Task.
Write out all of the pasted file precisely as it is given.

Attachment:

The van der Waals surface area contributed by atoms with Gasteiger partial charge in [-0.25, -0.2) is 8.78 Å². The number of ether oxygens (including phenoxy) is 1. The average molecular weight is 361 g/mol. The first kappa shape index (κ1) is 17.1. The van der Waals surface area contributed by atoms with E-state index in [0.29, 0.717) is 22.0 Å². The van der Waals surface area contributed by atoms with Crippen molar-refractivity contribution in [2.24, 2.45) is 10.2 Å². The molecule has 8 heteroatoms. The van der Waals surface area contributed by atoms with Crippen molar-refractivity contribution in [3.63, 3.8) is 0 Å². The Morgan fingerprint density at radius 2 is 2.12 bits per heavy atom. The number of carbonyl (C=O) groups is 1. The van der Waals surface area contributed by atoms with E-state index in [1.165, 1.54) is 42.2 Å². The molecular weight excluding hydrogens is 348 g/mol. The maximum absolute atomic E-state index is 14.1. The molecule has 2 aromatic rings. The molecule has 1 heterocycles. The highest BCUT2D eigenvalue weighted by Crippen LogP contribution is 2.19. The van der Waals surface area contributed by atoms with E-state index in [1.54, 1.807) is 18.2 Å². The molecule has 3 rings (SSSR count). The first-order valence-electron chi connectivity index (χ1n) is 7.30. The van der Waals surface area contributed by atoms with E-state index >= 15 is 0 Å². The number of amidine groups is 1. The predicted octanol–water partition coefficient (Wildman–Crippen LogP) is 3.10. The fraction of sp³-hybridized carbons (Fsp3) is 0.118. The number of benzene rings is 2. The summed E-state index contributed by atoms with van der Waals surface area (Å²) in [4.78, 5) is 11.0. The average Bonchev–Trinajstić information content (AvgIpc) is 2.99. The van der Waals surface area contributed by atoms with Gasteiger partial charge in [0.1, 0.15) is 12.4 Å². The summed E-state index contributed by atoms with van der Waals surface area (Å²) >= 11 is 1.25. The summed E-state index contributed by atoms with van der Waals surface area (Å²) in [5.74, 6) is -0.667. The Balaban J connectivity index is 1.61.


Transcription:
The van der Waals surface area contributed by atoms with Gasteiger partial charge in [-0.25, -0.2) is 8.78 Å². The number of ether oxygens (including phenoxy) is 1. The average molecular weight is 361 g/mol. The first kappa shape index (κ1) is 17.1. The van der Waals surface area contributed by atoms with E-state index in [0.29, 0.717) is 22.0 Å². The van der Waals surface area contributed by atoms with Crippen molar-refractivity contribution in [2.24, 2.45) is 10.2 Å². The molecule has 8 heteroatoms. The van der Waals surface area contributed by atoms with Crippen molar-refractivity contribution in [3.63, 3.8) is 0 Å². The Morgan fingerprint density at radius 2 is 2.12 bits per heavy atom. The number of carbonyl (C=O) groups is 1. The van der Waals surface area contributed by atoms with E-state index in [1.165, 1.54) is 42.2 Å². The molecular weight excluding hydrogens is 348 g/mol. The maximum absolute atomic E-state index is 14.1. The molecule has 2 aromatic rings. The molecule has 1 heterocycles. The highest BCUT2D eigenvalue weighted by Crippen LogP contribution is 2.19. The van der Waals surface area contributed by atoms with E-state index in [1.54, 1.807) is 18.2 Å². The molecule has 3 rings (SSSR count). The first-order valence-electron chi connectivity index (χ1n) is 7.30. The van der Waals surface area contributed by atoms with E-state index >= 15 is 0 Å². The number of amidine groups is 1. The predicted octanol–water partition coefficient (Wildman–Crippen LogP) is 3.10. The fraction of sp³-hybridized carbons (Fsp3) is 0.118. The number of benzene rings is 2. The summed E-state index contributed by atoms with van der Waals surface area (Å²) in [4.78, 5) is 11.0. The average Bonchev–Trinajstić information content (AvgIpc) is 2.99. The van der Waals surface area contributed by atoms with Gasteiger partial charge in [0.1, 0.15) is 12.4 Å². The summed E-state index contributed by atoms with van der Waals surface area (Å²) >= 11 is 1.25. The summed E-state index contributed by atoms with van der Waals surface area (Å²) in [5.74, 6) is -0.667. The Balaban J connectivity index is 1.61.